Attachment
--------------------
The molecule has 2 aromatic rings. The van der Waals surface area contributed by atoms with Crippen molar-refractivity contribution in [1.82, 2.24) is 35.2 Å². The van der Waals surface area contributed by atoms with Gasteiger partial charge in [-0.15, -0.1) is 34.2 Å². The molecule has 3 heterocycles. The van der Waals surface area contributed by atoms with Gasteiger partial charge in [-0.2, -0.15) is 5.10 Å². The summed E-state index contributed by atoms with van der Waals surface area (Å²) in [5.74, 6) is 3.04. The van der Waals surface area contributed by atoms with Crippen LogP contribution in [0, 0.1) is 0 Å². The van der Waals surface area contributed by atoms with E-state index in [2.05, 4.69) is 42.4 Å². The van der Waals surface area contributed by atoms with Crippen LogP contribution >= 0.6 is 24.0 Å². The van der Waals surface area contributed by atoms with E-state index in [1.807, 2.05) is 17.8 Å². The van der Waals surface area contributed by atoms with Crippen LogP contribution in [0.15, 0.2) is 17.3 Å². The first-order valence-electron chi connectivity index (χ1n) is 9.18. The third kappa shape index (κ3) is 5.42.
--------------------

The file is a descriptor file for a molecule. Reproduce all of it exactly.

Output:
The molecule has 2 aromatic rings. The van der Waals surface area contributed by atoms with Crippen molar-refractivity contribution in [1.82, 2.24) is 35.2 Å². The van der Waals surface area contributed by atoms with Gasteiger partial charge in [-0.15, -0.1) is 34.2 Å². The molecule has 3 heterocycles. The van der Waals surface area contributed by atoms with Gasteiger partial charge in [-0.2, -0.15) is 5.10 Å². The summed E-state index contributed by atoms with van der Waals surface area (Å²) in [5.74, 6) is 3.04. The van der Waals surface area contributed by atoms with Crippen LogP contribution in [0, 0.1) is 0 Å². The van der Waals surface area contributed by atoms with E-state index in [2.05, 4.69) is 42.4 Å². The van der Waals surface area contributed by atoms with Crippen LogP contribution >= 0.6 is 24.0 Å². The van der Waals surface area contributed by atoms with E-state index in [1.807, 2.05) is 17.8 Å². The van der Waals surface area contributed by atoms with Crippen LogP contribution in [0.15, 0.2) is 17.3 Å². The first-order valence-electron chi connectivity index (χ1n) is 9.18. The third kappa shape index (κ3) is 5.42.